Due to Albanians dropping a point the previous week if Aloysians win it’s their title. It’s a good game and Meads are 3-1 up after an hour and the final score is 5–3 to Aloysians.
There’s one thing I’m certain of, if Rafa had played against Aloysians instead of Albanians the premier title would have gone to Albanians and not Aloysians.
One more thing, over those two weeks I saw eight members of the league representative team and we certainly have two players who would grace that team and another two that wouldn’t embarrass themselves.

So that’s all folks. From complete and utter rubbish at the start of the season to the same at the end of the season! We just happened to have some top quality in the middle and the Olympian Cup (Old Tenisonians IV’s are the first club ever to retain this trophy – who’s running the fourths next year?) to show for our season.
Just one more thing. I would like to say a very public thank you to my captain last year, Richie (the shadow) Masterson who always put the team and indeed the club first regardless of his own personal ambitions. Whatever team he decides to help next season will be very lucky team indeed. Thank you mate.

The boys (young and old) did the club and me proud.

Ed: Thanks Dick, however for next season to quote Shakespeare “Brevity is the soul of wit”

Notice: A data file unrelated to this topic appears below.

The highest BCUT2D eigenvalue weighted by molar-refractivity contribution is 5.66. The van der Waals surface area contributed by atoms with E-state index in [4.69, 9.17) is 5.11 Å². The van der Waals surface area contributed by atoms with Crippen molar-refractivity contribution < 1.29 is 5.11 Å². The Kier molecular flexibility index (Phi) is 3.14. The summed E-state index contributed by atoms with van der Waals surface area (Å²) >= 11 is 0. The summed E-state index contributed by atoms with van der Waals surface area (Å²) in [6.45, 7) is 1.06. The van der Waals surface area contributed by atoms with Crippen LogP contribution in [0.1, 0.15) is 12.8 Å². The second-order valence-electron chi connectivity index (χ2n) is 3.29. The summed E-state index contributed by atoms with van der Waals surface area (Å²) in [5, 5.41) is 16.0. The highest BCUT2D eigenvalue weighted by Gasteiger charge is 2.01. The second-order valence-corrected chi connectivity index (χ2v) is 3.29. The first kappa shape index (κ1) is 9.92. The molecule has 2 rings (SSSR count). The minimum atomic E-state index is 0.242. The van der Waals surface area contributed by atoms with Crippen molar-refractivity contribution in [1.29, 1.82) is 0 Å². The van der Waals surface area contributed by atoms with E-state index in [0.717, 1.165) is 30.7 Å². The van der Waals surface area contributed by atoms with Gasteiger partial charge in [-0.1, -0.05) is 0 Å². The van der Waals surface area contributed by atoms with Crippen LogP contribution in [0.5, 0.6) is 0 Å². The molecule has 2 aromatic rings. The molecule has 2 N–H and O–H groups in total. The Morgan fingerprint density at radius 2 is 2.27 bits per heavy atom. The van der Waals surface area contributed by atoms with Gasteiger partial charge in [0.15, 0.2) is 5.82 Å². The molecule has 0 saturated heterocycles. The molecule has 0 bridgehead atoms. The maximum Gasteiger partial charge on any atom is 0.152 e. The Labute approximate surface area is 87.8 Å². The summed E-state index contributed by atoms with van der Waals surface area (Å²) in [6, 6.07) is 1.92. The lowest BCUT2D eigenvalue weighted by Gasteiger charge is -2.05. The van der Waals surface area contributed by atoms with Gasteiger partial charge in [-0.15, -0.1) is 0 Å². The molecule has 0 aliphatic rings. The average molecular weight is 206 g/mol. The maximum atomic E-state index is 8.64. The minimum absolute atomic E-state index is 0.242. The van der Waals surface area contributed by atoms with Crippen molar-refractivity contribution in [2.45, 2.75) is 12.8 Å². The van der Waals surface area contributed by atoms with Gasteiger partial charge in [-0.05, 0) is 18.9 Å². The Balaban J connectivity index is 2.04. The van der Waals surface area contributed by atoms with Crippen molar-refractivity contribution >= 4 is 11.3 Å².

Cricket


Thanks to Jim Butcher and Micky Vaughan for providing the news of the cricket season so far


1stXI

The 1st XI is doing well so far this season and is playing some good cricket. The club worked hard after the end of last season to attract some new players and were successful. The 1st XI have picked up some very good players who are also excellent team members. They live reasonably close to the ground and have really strengthened the team. Matt Cawood, Justin Cawood and Brett Greve are from South Africa and fit nicely with Johan Kriek and Laurie Liddiard (also from South Africa). As I write this article, I just hope we level the test series! As you might imagine, we tend to avoid talking too much about rugby in the dressing room!

Turning to the cricket, we have had five outright wins so far which is much better than we have done in recent years. We are well positioned in the league and can compete with all teams with this squad of players. Grant Hubbard has put in some excellent bowling performances, along with James (Reg) Varney (a recent student from the school), Laurie Liddiard, Charlie Hubbard and the Cawoods. Matt is a very reliable left arm spinner, which is a luxury we have not had for some years. I have managed to take a few wickets and was opening the bowling with Grant until sustaining a niggling injury a few weeks ago. Grant pointed out that we must be the oldest opening pair in the league with 101 years between us!
Charlie Hubbard deserves special mention. At 15 years old he has bowled exceptionally well and has also done well with the bat when needed